This year seems intent on driving any good memories out of people’s minds. The fall of the Berlin Wall is one of the most memorable moments of the past three decades. Anyone who saw it will forever remember the image of Germans literally breaking through the divide. Free Country is a mystery that takes place in the newly reunified country.
Set in 1992, the story follows two police officers investigating the disappearance of two teenage girls. The men are from opposite parts of Germany and have differing approaches to their methods. They also have opposing philosophies about life. As things progress, they discover the case may go much further than the two realize.
The first thing that stands out about Free Country is the score. The synth driven soundtrack adds an almost paranoia sense of tension. It is as important to the movie as any piece of dialogue written. The plot focuses on the relationship between the two officers. Since they worked on opposite sides of the Berlin Wall, they handle the investigation in their own way. This is seen early on when the two are interrogating the classmates of the missing girls.
It seems like the set up for a buddy comedy or an opposites attract type of story. That is never the case here. While Markus and Patrick are the two leads, it is the case that is front and center in Free Country. Markus and Patrick are well written characters. Though there are the expected disagreements, Free Country does not go the “good cop, bad cop” route. Each investigator shows off their skills. They even begin pulling their talents together before long.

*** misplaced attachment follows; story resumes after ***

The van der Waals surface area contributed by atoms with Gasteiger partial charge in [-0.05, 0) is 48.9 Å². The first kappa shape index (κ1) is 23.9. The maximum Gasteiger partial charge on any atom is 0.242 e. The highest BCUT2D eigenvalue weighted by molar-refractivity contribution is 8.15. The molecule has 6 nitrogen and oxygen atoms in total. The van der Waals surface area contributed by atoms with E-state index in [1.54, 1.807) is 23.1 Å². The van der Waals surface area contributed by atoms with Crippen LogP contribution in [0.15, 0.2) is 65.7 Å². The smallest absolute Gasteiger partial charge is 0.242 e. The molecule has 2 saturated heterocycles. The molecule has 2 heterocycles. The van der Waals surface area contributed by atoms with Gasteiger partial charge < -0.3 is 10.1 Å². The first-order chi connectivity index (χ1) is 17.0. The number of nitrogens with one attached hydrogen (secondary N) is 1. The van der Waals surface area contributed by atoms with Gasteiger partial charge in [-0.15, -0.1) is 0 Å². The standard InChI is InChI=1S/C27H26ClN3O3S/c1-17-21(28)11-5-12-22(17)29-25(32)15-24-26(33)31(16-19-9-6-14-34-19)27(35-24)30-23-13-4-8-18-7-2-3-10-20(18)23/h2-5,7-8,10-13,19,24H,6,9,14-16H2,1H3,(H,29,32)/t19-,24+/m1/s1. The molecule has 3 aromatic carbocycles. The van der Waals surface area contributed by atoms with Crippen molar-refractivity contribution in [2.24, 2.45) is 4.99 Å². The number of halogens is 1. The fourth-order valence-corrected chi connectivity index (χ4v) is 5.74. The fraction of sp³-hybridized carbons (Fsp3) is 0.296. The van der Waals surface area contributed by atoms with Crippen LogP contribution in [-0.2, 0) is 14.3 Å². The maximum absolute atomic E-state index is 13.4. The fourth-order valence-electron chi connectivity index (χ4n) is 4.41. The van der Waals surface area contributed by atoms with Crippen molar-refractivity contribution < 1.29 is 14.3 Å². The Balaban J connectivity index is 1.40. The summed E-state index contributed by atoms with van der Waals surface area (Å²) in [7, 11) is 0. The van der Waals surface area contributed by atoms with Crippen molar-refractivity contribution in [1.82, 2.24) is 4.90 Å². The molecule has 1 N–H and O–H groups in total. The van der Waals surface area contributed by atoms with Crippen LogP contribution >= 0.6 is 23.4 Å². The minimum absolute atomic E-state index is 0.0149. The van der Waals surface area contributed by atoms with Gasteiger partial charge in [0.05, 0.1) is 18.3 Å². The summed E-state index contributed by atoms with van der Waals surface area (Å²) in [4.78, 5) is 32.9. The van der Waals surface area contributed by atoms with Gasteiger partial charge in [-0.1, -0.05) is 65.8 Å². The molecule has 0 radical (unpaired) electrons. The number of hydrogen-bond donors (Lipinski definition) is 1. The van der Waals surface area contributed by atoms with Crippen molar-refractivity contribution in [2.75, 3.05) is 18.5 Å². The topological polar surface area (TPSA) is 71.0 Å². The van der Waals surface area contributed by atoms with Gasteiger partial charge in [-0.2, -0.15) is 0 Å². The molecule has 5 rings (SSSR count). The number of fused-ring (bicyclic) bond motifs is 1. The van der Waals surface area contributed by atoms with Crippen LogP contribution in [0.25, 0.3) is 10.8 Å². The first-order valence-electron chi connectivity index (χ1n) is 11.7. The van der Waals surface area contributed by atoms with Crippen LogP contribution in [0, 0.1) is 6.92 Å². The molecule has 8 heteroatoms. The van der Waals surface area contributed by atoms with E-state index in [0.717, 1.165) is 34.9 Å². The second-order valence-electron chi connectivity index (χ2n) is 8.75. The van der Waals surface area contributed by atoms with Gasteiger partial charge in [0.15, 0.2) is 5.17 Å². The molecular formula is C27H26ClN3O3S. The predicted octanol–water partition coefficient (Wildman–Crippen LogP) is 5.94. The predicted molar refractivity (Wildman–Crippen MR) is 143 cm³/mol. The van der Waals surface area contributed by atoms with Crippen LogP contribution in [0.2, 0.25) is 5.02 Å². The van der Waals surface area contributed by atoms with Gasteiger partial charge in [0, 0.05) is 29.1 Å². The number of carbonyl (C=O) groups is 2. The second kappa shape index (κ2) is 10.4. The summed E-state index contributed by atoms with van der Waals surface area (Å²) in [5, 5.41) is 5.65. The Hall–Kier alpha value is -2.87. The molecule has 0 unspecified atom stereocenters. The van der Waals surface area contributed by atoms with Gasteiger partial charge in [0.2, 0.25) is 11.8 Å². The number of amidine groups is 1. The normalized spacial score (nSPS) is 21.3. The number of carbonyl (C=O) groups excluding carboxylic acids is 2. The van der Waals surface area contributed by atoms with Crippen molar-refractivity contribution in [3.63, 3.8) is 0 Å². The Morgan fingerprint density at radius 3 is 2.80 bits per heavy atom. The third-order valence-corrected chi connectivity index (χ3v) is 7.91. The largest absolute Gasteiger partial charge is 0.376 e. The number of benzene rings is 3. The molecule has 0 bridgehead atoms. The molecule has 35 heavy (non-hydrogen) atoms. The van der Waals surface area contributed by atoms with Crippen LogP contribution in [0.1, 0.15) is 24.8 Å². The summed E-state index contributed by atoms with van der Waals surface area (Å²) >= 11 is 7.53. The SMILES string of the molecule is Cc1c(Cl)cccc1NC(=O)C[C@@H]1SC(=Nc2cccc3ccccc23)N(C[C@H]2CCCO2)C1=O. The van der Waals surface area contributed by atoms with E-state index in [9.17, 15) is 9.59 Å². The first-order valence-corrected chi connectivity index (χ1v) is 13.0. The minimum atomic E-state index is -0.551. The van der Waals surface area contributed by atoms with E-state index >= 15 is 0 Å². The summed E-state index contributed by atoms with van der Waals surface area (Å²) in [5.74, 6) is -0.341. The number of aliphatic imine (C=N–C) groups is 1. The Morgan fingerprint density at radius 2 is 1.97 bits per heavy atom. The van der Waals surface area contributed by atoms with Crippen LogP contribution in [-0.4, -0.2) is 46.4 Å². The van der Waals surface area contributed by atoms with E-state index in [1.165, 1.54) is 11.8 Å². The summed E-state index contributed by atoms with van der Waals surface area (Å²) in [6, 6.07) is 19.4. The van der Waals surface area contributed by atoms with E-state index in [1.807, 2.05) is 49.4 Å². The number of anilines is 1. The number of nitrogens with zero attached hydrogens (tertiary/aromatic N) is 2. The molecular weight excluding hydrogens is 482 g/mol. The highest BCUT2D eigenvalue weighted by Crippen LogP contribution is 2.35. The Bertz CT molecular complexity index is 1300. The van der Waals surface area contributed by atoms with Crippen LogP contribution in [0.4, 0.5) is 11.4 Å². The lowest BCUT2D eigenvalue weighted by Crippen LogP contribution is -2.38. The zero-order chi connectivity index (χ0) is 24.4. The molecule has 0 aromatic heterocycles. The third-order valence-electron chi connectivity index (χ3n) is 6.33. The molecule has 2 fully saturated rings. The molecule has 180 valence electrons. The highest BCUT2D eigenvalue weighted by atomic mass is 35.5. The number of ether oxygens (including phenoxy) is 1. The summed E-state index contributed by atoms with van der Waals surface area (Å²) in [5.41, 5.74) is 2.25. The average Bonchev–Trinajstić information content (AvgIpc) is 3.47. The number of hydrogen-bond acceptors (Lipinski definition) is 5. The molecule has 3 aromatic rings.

The mystery is captivating. Free Country has no wasted motion. It is not long before the disappearances of Patricia and Nadine are reported. Before long, erotic photos, nude corpses, and suspicious characters begin popping up. Since this is set in what is essentially a new country, Free Country also deals with themes that go beyond the missing girls. Topics such as immigration, democracy, and freedom of the press are all touched on. Even more subtle actions such as character reactions clue audiences in to a country in flux.
More True Detective than Law & Order, Free Country is a great thriller that will keep audiences watching the entire time. It may seem to be setting up a typical partnership, but the story has much deeper things in store for the audience. The mystery itself is strong enough to carry the film, but the great score and social subtext place it over the top.
Free Country is screening at this year’s Fantasia Film Festival.
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